Within this sale was a mini-collection of 20 lots consisting of medals to women, overwhelmingly connected with the nursing services. A remarkable lot of British War & Victory Medals [488] to Driver S. M. Hext, FANYC, was catalogued as “a scarce pair”; apparently Hext worked in France from June 1918 to April 1919, one of no more than 120 members of the Field Ambulance Nursing Yeomanry working with the Red Cross in August 1918. With a top estimate of £120, it eventually sold for £575. On a rather more modest level, the BWM/VM pair and GSM 1918 clasp Iraq to Staff Nurse A. Steel [491] was catalogued with a small amount of research, but this appealed to the bidders, achieving £575 against a top estimate of £300. The most interesting lot in this little collection was 499, Royal Red Cross 1st Class, Queen’s & King’s South Africa Medals without clasps to (Matron) Frances Rosa Holmes. She earned the South Africa medals at Hospitals in Cape Town and Bloemfontein, and was still serving when she landed in France in August 1914 (the trio was not included in the lot), earning her ARRC award in June 1917 as Acting Matron, 6/General Hospital. With a realistic top estimate of £600, it nevertheless came in at £863.

A World War II group [548] struck a chord with the room, and the successful bidder had to pay £633 for the Indian General Service Medal 1936 clasp North West Frontier 1936–37, GSM 1918 clasp Palestine, 1939–45/Africa/Italy Stars, Defence & War Medals to Pte E. E. Hodges, South Wales Borderers, which had a top estimate of no more than £300.

An item catalogued as rare was the Long Service Medal (EII) with clasp Gibraltar to Cpl M. Sene [445]; the top estimate of £300 was overtaken easily with the lot reaching £518.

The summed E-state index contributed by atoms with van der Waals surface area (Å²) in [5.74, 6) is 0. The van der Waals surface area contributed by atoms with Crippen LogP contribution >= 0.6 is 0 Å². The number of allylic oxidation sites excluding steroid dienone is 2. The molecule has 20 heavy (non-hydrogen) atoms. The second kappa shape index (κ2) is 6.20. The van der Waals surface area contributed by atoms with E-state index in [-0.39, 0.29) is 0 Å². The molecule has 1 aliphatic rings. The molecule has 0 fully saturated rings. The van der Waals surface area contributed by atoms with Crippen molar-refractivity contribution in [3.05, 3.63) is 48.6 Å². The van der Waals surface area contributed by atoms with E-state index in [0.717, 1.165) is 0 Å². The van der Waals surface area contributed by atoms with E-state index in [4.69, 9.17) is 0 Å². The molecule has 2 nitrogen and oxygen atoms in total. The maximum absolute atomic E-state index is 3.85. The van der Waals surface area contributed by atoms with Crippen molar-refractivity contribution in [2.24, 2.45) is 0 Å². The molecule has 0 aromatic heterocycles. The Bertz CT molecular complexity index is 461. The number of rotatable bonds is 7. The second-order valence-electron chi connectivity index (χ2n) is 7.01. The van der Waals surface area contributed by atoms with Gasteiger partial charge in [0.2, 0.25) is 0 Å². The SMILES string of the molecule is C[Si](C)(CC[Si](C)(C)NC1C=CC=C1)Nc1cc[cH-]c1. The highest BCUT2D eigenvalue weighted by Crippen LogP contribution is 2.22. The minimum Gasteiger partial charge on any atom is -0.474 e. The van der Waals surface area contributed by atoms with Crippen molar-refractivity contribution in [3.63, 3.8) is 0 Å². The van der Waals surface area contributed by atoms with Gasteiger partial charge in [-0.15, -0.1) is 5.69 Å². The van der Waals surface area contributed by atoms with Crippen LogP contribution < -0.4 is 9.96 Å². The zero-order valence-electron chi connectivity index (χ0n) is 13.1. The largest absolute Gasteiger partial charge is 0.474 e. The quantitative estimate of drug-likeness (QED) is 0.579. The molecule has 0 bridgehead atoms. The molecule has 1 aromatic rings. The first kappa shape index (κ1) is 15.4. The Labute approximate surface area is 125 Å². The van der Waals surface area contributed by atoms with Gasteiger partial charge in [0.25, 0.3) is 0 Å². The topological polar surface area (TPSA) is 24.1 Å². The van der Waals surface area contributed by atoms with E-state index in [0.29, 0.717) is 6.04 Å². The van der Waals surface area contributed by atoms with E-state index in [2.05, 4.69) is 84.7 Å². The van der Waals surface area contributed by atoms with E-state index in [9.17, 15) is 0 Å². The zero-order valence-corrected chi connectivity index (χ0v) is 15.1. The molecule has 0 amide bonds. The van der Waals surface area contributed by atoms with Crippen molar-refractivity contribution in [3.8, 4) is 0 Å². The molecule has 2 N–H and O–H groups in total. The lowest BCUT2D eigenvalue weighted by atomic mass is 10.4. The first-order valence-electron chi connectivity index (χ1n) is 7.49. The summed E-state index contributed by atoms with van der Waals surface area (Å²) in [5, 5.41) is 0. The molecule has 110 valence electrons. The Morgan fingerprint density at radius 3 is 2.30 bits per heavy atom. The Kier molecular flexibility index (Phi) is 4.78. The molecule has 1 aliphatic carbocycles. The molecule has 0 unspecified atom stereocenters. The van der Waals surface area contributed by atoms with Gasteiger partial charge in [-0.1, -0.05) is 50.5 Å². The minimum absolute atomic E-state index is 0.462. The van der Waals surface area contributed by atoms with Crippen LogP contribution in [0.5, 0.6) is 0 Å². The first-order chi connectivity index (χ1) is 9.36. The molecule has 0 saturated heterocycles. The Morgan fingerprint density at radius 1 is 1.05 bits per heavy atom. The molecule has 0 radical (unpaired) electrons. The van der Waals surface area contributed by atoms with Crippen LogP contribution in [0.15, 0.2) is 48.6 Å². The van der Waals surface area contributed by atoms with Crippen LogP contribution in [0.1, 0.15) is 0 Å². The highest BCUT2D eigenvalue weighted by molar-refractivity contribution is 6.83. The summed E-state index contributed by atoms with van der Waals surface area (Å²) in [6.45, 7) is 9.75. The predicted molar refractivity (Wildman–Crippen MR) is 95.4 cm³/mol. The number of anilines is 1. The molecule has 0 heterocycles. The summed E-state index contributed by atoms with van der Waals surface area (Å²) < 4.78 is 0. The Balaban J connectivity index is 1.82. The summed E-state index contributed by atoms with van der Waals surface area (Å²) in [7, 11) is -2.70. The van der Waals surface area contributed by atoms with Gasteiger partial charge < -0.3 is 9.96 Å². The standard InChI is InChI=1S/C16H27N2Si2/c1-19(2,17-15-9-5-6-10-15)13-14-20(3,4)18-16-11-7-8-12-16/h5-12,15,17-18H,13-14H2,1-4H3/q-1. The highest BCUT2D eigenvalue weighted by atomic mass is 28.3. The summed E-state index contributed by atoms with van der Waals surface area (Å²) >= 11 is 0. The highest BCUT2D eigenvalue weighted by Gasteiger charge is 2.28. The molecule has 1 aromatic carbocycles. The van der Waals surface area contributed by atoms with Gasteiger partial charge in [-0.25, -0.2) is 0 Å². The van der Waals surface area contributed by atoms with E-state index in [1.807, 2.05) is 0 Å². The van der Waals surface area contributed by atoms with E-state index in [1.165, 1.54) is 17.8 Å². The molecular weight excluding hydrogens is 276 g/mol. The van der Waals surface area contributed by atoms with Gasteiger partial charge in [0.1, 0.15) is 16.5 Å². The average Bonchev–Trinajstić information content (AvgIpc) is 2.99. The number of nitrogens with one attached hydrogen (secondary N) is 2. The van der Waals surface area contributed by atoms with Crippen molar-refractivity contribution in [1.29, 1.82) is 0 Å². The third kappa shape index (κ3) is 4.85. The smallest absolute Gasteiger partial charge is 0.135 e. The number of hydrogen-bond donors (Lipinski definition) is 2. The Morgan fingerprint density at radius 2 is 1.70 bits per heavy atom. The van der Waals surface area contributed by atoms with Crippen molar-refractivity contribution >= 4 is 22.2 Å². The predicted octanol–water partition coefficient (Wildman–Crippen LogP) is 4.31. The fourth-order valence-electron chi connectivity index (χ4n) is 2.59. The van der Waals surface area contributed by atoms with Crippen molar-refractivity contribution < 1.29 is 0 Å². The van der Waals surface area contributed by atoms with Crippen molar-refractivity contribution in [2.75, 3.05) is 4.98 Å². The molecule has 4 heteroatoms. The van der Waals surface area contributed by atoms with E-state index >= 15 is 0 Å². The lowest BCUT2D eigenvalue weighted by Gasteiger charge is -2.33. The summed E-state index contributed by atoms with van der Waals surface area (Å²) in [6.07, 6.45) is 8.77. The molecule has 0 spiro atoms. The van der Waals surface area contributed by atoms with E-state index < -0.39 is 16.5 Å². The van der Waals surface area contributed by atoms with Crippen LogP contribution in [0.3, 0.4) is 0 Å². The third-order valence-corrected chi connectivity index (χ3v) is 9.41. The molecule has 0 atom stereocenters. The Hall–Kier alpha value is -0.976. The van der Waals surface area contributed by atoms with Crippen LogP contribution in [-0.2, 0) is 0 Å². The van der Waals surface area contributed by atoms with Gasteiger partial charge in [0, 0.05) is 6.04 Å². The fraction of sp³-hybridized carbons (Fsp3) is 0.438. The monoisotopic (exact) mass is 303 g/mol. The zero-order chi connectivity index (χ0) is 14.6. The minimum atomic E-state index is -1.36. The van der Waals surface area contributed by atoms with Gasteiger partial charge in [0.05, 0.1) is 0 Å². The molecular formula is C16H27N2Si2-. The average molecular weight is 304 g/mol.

Of the gallantry medals in this sale, and of the sale altogether, the biggest price was made by the group to Squadron-Leader Jozef Jeka, a Polish airman who joined the RAF in February 1940, and whose group [500] comprised Virtuti Militari 5th Class, Cross of Valour (two clasps), Air Force Medal, 1939–45/Air Crew Europe Stars, War Medal. Included with the lot was a large number of documents and ephemera, and the catalogue recorded extensive biographical details about Jeka’s wartime and subsequent service (apparently he was killed in 1958 flying clandestinely for the United States CIA). The top estimate of £8,000 looked realistic, but the lot was bid up to an astonishing £35,650. The second highest seller was another gallantry group: Conspicuous Gallantry Medal, Distinguished Conduct Medal, 1914–15 Star Trio to (Chief Petty Officer) Joseph James Reed, RN (1887–1923). His DSM was awarded for the Ostend raid in April 1918, and the CGM for the Zeebrugge raid in May 1918. The medals were accompanied by “a quantity of research”, including a framed photograph of the recipient, and this time the estimate of £20,000–25,000 was very accurate, as the lot [542] sold for £21,000 (hammer, £24,150 in total). Another DSM for the Zeebrugge raid was awarded to Stoker William Carter on Vindictive; he was wounded during the raid but survived. His DSM and 1914–15 Star Trio was bid up to £2,070, beating the £1,500 top estimate. World War II gallantry groups can usually be relied on to sell well, even though they sometimes lack an officially named medal, such as Lot 511, which comprised a Member of the British Empire badge (civil), Military Cross (privately engraved), 1939–45/Burma Stars, Defence & War Medals to (Major) Peter W. Burton, 5/16 Punjab Regiment. There was a fine fighting citation for the MC, which was recommended in April 1944 for his contribution to the action at Buthidaung, but the estimate of £1,800–2,200 was too much for the room, and the lot sold for no more than £1,500 (hammer, £1,725).